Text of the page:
Free Shipping on Orders of $26.95+ SHOP NOW

Your source for open-pollinated, non-GMO, heirloom seeds. LEARN MORE

Lunaria - A Plant of Many Names

Lunaria - A Plant of Many Names

Whether you call it Honesty, Silver Dollar Plant, Money Plant or use its botanical name, Lunaria is an interesting plant. (It is even known by both Lunaria Biennis and Lunaria Annua.) It is mostly known for its translucent, coin-shaped seed pods that are popularly used in dried flower arrangements. There is more to this plant that you should consider if you choose to grow it.

About Lunaria Plant (Silver Dollar Plant)

Lunaria (Money Plant) seeds
Lunaria is a member of the Brassica family, the same family of plants that includes broccoli and Brussels sprouts. It is a biennial, meaning it will bloom and set seeds in the second year. Money Plant re-seeds very well, so once established, you shouldn’t have to replant it.

This plant produces fragrant purple flowers that will attract bees and butterflies. Certain species of butterflies also use Lunaria as food for their caterpillars. The seed pods, or “silicles” of Lunaria appear as stalks of flat disks. When the stalks start to turn brown, they can be cut, tied in bunches, and hung to dry indoors in a dry area for a few weeks. Once they are dry, the husk on the seed pods will fall off leaving a shiny translucent pod that many use for decoration in flower arrangements.

Lunaria is native to Central and Southern Europe but grows worldwide in temperate climates. In fact, it grows so well in parts of the United States that it is considered an invasive species in Virginia, Ohio, and Michigan. It can crowd out native species, so be mindful when planting it in your area. Aggressive pruning and removal of the seed pods will help keep this in check.

How to Grow Lunaria

Lunaria plant flowers

You can plant Lunaria seeds in the spring after the final frost. Seeds should be planted directly outdoors. Lunaria develops deep tap roots that can be damaged by transplanting. Those deep tap roots also make it a poor choice for container gardening. Seeds will germinate in about 2 weeks and prefer soil temperatures between 60° and 70° Fahrenheit. This plant can get up to 36 inches tall, so space seeds 12 to 24 inches apart to avoid overcrowding.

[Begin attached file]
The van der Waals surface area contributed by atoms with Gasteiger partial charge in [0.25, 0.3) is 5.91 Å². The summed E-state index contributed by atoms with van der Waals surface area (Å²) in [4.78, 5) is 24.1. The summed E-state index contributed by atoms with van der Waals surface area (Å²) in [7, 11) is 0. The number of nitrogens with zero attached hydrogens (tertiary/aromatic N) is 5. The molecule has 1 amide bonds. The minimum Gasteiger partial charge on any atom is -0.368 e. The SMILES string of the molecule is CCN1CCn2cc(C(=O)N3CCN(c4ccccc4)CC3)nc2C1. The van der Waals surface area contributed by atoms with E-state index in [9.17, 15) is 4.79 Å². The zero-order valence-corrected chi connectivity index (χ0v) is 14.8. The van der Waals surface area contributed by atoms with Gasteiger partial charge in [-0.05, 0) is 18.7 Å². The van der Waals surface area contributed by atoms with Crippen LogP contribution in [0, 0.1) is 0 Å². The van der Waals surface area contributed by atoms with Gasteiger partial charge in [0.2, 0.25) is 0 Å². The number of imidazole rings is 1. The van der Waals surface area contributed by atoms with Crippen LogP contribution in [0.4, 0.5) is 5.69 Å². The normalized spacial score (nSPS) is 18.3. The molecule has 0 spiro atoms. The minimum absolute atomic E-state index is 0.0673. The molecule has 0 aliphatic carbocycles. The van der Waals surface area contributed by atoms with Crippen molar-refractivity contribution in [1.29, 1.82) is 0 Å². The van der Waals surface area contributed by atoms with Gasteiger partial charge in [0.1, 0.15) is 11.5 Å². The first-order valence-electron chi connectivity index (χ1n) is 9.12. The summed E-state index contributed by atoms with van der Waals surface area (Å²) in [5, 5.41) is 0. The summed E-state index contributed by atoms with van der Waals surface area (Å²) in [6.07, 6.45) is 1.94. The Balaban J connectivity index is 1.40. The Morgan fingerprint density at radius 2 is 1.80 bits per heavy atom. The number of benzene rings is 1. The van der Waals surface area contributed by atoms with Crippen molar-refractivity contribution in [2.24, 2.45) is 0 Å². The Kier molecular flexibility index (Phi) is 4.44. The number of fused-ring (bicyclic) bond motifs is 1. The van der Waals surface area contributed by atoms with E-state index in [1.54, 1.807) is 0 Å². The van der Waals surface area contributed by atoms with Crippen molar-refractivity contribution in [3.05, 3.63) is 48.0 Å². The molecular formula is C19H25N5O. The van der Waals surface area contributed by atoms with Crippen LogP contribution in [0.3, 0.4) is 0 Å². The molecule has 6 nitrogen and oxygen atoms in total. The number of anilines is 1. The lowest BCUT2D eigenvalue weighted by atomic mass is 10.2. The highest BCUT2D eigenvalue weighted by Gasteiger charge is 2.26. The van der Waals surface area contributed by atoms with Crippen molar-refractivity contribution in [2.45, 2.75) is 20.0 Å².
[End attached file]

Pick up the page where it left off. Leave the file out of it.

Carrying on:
Money Plant works great as a woodland border and will do well in almost any environment as long as it is in moist, well-drained soil. It will grow in full sun or partial shade, although you might get more blooms in a sunnier location. This is a plant you can virtually neglect and it will still thrive. It doesn’t require fertilizer, and in fact, might become overwhelming and push out other plants if fertilized.

You can expect rosettes of heart-shaped leaves in the first year after planting Lunaria seeds. The plant will bloom in the second year and produce those fascinating seed pods.

Pests and Disease

Lunaria seed pods before drying

Lunaria is pretty hardy but can fall prey to a few pests and diseases. It can be attractive to aphids which can be treated by insecticidal soaps or neem oil. You might also want to consider some companion plants that will bring ladybugs to your garden. Lady beetles are natural predators of aphids and will be attracted to herbs like dill, parsley, or even dandelions. If you consider deer a pest, they also find Lunaria a tasty treat.

Since it loves moist soil, Lunaria can also be affected by certain fungi. If you see spotty holes or a white powdery residue on your Money Plant leaves, remove the diseased leaves and consider thinning plants to improve airflow.

No matter what you call it, Lunaria is an interesting plant to grow. It is simple to care for and you will enjoy all the phases of growth from the lovely leaves to the fragrant blooms and finally the fascinating seed pods.

Lunaria flowers in the wild